Kim Meninger Well, and I just so appreciate the, the honesty and the really candid conversation I because I think sometimes we’re afraid to talk to our managers in these ways. And we hope that we can kind of do this in the background and that it’s not going to change anything but, but I’m a big believer that as humans, we’re constantly making up stories about each other and ourselves. And it just doesn’t work. Right. It’s so much more effective. If you go in there with that. Here’s who I am. Here’s what you’ll get from me. And here’s respect and return.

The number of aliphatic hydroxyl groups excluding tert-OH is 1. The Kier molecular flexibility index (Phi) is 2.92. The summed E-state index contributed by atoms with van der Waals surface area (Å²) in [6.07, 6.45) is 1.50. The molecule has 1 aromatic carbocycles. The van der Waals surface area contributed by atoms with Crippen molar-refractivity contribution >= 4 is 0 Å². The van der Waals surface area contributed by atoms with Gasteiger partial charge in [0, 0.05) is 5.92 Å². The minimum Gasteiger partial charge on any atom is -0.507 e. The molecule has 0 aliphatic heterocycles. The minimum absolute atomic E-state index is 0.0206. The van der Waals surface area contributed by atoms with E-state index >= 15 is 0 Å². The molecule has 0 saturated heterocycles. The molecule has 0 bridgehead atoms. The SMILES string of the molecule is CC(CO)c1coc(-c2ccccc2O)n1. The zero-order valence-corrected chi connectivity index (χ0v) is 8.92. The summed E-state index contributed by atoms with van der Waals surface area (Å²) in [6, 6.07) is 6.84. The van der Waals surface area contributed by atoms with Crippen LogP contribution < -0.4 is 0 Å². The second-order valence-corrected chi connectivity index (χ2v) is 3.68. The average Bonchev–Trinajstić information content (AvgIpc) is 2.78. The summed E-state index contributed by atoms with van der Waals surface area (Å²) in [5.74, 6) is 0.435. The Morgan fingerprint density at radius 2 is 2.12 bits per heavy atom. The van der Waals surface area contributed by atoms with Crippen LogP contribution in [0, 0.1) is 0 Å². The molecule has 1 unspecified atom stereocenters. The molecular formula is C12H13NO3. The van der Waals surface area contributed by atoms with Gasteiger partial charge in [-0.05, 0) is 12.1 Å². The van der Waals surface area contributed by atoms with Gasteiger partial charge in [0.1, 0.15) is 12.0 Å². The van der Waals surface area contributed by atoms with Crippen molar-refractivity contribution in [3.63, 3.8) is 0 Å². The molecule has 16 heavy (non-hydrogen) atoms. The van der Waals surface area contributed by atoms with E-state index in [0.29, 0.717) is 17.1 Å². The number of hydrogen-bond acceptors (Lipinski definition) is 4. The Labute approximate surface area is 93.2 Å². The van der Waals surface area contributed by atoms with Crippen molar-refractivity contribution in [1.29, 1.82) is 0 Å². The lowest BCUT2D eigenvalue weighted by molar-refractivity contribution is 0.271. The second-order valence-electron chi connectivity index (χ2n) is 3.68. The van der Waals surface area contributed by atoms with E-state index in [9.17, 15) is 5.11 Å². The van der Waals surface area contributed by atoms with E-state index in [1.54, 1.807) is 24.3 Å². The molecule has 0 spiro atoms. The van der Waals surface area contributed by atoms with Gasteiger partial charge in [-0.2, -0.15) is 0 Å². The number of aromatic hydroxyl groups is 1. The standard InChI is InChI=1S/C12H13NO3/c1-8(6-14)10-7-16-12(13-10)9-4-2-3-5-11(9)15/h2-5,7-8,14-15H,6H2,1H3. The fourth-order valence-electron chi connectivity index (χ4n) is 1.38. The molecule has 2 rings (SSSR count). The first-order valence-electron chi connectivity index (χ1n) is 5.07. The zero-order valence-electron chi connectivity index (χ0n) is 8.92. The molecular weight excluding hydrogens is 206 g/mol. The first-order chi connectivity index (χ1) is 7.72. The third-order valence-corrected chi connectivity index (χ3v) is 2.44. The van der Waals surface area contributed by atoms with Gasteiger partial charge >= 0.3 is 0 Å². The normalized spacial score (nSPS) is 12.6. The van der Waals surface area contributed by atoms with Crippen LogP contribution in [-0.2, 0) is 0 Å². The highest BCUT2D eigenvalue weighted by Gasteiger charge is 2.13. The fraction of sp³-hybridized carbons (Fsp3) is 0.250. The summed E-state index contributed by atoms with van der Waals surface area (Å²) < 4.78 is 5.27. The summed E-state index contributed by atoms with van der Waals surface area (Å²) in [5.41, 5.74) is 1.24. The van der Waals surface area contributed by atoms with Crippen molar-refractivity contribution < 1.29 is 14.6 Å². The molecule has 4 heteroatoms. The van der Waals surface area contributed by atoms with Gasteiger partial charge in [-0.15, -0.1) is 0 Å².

Zach White Exactly. And it’s proactive Kim, like you said, You’ve got to be having this conversation all the time. It’s ongoing, it starts from the beginning. Because then when you get to that moment where you need to draw the boundary, nobody’s surprised. Right? You are being in full integrity to what you said you would do in that moment. And your boss may even be unhappy, because in the moment, it’s inconvenient to create some stress or strain, or they have to find somebody else to do the work. But they can’t say that you didn’t honor what you said you would be like you’re in full integrity, right? That’s important. And it gives you that chance to not take such a big withdrawal from that relationship bank account. Because you’ve already laid in, hey, here’s exactly what you can expect. So the problem with a lot of my clients is they don’t lay that foundation and they don’t come to me until now they’re in this really bad situation where their boss is running them over all the time. They don’t feel like they can say anything. And now they’ve, you know, 50 weekends in a row they’ve compromised, and they want to draw a boundary this weekend. Well, guess what that is going to be hard. Because your boss expects you to do what you’ve done 50 weekends in a row. Like, let’s just be real that first time is going to be a real doozy. But you’ve got to draw the line eventually.